• Nolan’s crew received permission to shoot at the White Sands Test Site, where the Trinity test took place. But because the location was still an active military base, the production could not afford to take a break of six to eight hours each day while the army was conducting bomber flights and radar tests.
  • Nolan built his own version of the Trinity test site, the most important feature of which is a 30-foot steel tower, and the remote bunker in Belen, New Mexico, where Oppenheimer watched the explosion.


  • Oppenheimer was filmed at Princeton University’s Institute for Advanced Studies, where Oppenheimer and Einstein worked together after World War II. The IAS building, where Oppenheimer is the director, was used.
  • Oppenheimer’s old office has been renovated and looks too modern. But Einstein’s old office has been preserved, and the production crew has been given permission to use it and dressed as Oppenheimer’s office. Nolan also shot interior and exterior shots of the pond and surrounding areas of the director’s house, where Oppenheimer and Kitty worked at IAS.


Oppenheimer is the fourth film collaboration (along with Tenet, Interstellar, and Dunkirk) of Christopher Nolan and cinematographer Hoyte van Hoytema. Van Hoytema’s filmography also includes notable films such as Her, Specter, Ad Astra, and Nope. Hoytema says: “The biggest challenge at Oppenheimer is that it’s very different from the other work I’ve done with Chris. There is an emphasis on action in Interstellar, Dunkirk, and Tenet. Oppenheimer is more like a psychological thriller. It reflects on the faces of their characters.”

  • Nolan says: “The image style that Hoyte and I adapted for this film was very simple yet very powerful. There are no barriers between the world of the film and the audience, no stylization outside of the black-and-white scenes. But we wanted unadorned, plain, natural images that showcase many textures of the world, especially in colorful scenes. You’re looking for real-world complexity or detail, whether it’s costumes, sets, or locations.”
  • Oppenheimer only with large format cameras, Panavision® 65mm and IMAX® 65mm. Taken with. Nolan says: “What large format images give you is clarity first. It is a format that allows the viewer to fully immerse themselves in the story and experience the reality that you are actually talking to them. Oppenheimer is a large-scale, long-term story. But I also wanted the audience to feel like they were there with everything that was going on and having conversations with these scientists at these crucial moments.”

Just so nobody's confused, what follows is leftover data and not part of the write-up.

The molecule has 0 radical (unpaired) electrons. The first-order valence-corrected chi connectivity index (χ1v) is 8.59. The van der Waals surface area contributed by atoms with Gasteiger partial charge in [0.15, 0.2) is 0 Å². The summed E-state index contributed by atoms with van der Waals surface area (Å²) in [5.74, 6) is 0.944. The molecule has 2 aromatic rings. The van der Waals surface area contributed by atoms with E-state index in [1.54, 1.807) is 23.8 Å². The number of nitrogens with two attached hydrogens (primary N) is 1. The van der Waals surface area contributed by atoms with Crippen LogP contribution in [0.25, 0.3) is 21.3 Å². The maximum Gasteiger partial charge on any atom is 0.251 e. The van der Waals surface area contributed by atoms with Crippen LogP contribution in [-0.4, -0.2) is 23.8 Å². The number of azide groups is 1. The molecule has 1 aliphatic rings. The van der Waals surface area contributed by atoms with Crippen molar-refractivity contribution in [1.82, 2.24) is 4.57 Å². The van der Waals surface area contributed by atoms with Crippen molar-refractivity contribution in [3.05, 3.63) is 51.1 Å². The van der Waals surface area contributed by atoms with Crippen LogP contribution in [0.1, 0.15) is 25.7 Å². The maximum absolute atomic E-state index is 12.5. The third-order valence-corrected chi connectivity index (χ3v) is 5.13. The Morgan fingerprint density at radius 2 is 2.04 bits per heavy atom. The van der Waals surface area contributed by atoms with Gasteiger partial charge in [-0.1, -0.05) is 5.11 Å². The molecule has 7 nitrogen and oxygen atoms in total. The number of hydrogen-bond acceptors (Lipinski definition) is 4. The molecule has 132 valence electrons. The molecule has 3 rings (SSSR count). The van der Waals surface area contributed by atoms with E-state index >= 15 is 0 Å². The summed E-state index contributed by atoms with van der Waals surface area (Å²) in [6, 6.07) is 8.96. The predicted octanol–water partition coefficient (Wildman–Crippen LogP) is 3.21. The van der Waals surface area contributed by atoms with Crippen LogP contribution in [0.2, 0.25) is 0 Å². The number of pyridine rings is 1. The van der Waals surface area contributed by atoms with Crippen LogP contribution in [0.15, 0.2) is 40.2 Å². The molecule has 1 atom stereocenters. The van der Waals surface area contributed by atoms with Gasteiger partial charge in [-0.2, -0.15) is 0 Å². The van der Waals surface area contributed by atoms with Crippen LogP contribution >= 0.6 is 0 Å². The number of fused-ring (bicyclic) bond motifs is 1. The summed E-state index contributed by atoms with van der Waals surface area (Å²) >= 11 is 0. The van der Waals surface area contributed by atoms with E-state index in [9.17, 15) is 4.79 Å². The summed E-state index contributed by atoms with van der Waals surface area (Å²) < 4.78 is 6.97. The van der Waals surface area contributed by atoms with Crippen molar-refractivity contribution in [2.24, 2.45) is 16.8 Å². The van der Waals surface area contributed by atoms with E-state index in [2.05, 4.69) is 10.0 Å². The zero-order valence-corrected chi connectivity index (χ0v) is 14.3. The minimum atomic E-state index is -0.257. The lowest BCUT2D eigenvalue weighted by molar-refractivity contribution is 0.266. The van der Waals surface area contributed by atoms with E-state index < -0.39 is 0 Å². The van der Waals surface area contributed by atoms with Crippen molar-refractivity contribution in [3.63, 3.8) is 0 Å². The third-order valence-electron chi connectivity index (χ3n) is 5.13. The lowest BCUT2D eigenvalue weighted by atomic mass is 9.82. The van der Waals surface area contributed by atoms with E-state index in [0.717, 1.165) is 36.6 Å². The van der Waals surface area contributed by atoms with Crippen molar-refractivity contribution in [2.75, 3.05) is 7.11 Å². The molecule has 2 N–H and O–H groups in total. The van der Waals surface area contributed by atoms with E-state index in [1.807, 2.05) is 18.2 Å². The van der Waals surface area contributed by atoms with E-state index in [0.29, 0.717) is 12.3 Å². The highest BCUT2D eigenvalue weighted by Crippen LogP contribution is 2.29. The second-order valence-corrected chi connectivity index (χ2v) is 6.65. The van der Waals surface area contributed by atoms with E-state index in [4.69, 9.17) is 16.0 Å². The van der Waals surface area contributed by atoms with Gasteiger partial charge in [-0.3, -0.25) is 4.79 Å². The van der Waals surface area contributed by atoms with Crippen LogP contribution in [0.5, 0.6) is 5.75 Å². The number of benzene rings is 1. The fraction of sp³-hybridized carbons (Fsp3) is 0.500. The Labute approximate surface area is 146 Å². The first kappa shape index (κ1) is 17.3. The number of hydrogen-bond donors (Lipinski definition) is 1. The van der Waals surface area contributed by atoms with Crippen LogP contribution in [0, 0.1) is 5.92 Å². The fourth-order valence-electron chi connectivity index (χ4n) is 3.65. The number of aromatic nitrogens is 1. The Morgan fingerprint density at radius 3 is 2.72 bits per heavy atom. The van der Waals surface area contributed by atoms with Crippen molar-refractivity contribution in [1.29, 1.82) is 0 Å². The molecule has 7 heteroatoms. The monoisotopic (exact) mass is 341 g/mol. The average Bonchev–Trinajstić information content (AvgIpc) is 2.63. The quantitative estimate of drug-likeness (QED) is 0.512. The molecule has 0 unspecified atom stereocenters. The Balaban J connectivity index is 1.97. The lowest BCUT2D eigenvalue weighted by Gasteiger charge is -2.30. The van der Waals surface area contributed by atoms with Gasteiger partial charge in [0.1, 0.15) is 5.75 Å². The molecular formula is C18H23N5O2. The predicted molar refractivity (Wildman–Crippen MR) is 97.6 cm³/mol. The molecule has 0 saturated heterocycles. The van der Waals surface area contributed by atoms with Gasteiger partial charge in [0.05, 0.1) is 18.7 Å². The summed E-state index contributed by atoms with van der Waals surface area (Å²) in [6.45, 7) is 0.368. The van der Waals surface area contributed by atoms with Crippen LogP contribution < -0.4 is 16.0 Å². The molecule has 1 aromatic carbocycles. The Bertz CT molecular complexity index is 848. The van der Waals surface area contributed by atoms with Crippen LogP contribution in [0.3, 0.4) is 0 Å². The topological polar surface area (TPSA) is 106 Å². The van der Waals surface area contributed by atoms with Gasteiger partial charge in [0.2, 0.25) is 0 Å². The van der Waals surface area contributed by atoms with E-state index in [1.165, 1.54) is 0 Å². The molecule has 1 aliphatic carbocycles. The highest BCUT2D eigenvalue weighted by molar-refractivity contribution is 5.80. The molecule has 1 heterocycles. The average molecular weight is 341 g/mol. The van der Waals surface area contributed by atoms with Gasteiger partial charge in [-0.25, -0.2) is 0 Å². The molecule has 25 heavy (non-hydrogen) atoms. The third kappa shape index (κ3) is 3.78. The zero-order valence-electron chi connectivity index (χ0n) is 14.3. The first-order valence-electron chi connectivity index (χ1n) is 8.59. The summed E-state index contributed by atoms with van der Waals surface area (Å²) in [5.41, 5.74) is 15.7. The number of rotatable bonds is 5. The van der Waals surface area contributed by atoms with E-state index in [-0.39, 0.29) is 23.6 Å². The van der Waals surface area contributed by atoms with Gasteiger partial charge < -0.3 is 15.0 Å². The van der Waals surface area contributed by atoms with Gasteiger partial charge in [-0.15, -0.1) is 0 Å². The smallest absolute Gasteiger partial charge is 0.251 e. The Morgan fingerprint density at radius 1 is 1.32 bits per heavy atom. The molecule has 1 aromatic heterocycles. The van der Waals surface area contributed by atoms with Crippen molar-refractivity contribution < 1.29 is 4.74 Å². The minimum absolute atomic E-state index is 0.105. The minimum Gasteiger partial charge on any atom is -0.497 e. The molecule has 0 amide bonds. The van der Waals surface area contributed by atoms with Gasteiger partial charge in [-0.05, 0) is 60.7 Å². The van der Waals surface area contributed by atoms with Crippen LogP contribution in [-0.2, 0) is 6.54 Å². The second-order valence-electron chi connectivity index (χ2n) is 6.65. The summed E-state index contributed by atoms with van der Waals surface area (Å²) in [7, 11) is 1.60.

• Black and white scenes required a new kind of blank film. Hoytema says, “We called Kodak first. We asked, ‘Do you have 65 mm black and white film?’ Of course, they didn’t, because they’ve never done it before. We asked, “Can you do it?” ‘Maybe,’ they said. Then we fed them like little kids. Fortunately for us, they endured the challenge. They provided us with a newly produced prototype film with handwritten labels on it. We were very impressed when we first saw it. It was very special and very beautiful.”
  • Filmmaking has become a passionate experiment in making a human-centered drama with the world’s largest cameras. Hoytema says: “IMAX® is a show format often used to present perspective and convey magnificence. But I’ve always wondered from the very beginning to discover if it’s just as powerful when used in close-ups. Can we shoot psychology? Can we use it as an intimate tool? There was an evolution in Oppenheimer. It was the first movie where I had to use my money to make it happen because the story wanted it that way.”
  • The fact that the film is in large format and both black and white and color has caused the difficulties of making Oppenheimer in two different genres to continue in post-production with the editing, color correction, IMAX® printing, digital, and standard presentation stages of the film.


Legendary costume designer Ellen Mirojnick, who first worked with Christopher Nolan, features famous films in her award-winning 40-year career. (G.I. Joe: The Rise of Cobra, Wall Street, The Greatest Showman, and Basic Instinct) Mirojnick says: “I love the kind of stories he tells. I love the way you describe them. I love how she takes things apart and puts them back together with surgical complexity, surprise, and heightened pomp. This electricity’ radiates energy that fills your imagination and curiosity with boundless excitement. What I found interesting about Oppenheimer’s story was how, through experimentation with fission and fusion in an unknown space, they both matched their genius, both literally and figuratively.”

  • Mirojnick made Cillian Murphy’s Robert Oppenheimer costumes to reflect a man whose taste is defined by his clothes. His look is accentuated by the choice of blue hues used in his shirts that reflect his piercing, blue eyes. Oppenheimer kept the same appearance throughout his life. In her research, Mirojnick learned that the only thing that affected her appearance was her “weight gain during the period of the explosion and bombing”. “But his style hasn’t changed from start to finish.”
  • The most important feature of Oppenheimer’s appearance was his hat. It took a while for Mirojnick and his team to get to the source. Mirojnick reached out to hatters in New York and Italy to ask them to recreate the famous shape. But it was the legendary Hollywood hatter, Baron Hat, who made the hat perfectly.